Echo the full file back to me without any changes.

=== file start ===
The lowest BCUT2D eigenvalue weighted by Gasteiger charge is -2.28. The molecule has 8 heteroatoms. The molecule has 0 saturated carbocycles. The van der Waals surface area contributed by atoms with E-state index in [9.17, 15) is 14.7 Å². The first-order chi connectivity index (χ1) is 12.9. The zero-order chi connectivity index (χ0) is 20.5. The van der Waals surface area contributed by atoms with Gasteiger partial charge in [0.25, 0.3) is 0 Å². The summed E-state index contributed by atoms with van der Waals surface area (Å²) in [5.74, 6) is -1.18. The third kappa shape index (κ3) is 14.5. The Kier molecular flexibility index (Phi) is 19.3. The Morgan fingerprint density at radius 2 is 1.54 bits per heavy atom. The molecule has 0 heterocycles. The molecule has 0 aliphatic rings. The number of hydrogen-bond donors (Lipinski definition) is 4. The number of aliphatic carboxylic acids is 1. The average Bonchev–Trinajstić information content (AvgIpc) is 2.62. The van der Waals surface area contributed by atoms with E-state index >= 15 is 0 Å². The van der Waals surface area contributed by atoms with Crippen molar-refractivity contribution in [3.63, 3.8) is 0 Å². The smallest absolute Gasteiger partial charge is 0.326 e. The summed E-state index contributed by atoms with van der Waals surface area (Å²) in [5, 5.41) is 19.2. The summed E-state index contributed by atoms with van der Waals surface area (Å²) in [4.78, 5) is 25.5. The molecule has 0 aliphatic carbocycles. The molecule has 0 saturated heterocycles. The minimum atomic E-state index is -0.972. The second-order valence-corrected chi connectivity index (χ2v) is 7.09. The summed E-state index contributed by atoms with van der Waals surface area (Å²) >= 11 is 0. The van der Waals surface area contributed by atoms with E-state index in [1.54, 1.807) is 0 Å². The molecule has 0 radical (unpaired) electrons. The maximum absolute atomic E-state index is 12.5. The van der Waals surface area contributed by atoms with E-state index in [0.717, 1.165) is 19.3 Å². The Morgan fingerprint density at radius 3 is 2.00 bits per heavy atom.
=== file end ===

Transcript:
The lowest BCUT2D eigenvalue weighted by Gasteiger charge is -2.28. The molecule has 8 heteroatoms. The molecule has 0 saturated carbocycles. The van der Waals surface area contributed by atoms with E-state index in [9.17, 15) is 14.7 Å². The first-order chi connectivity index (χ1) is 12.9. The zero-order chi connectivity index (χ0) is 20.5. The van der Waals surface area contributed by atoms with Gasteiger partial charge in [0.25, 0.3) is 0 Å². The summed E-state index contributed by atoms with van der Waals surface area (Å²) in [5.74, 6) is -1.18. The third kappa shape index (κ3) is 14.5. The Kier molecular flexibility index (Phi) is 19.3. The Morgan fingerprint density at radius 2 is 1.54 bits per heavy atom. The molecule has 0 heterocycles. The molecule has 0 aliphatic rings. The number of hydrogen-bond donors (Lipinski definition) is 4. The number of aliphatic carboxylic acids is 1. The average Bonchev–Trinajstić information content (AvgIpc) is 2.62. The van der Waals surface area contributed by atoms with E-state index >= 15 is 0 Å². The van der Waals surface area contributed by atoms with Crippen molar-refractivity contribution in [3.63, 3.8) is 0 Å². The smallest absolute Gasteiger partial charge is 0.326 e. The summed E-state index contributed by atoms with van der Waals surface area (Å²) in [5, 5.41) is 19.2. The summed E-state index contributed by atoms with van der Waals surface area (Å²) in [4.78, 5) is 25.5. The molecule has 0 aliphatic carbocycles. The molecule has 0 saturated heterocycles. The minimum atomic E-state index is -0.972. The second-order valence-corrected chi connectivity index (χ2v) is 7.09. The summed E-state index contributed by atoms with van der Waals surface area (Å²) >= 11 is 0. The van der Waals surface area contributed by atoms with E-state index in [1.54, 1.807) is 0 Å². The molecule has 0 radical (unpaired) electrons. The maximum absolute atomic E-state index is 12.5. The van der Waals surface area contributed by atoms with E-state index in [0.717, 1.165) is 19.3 Å². The Morgan fingerprint density at radius 3 is 2.00 bits per heavy atom.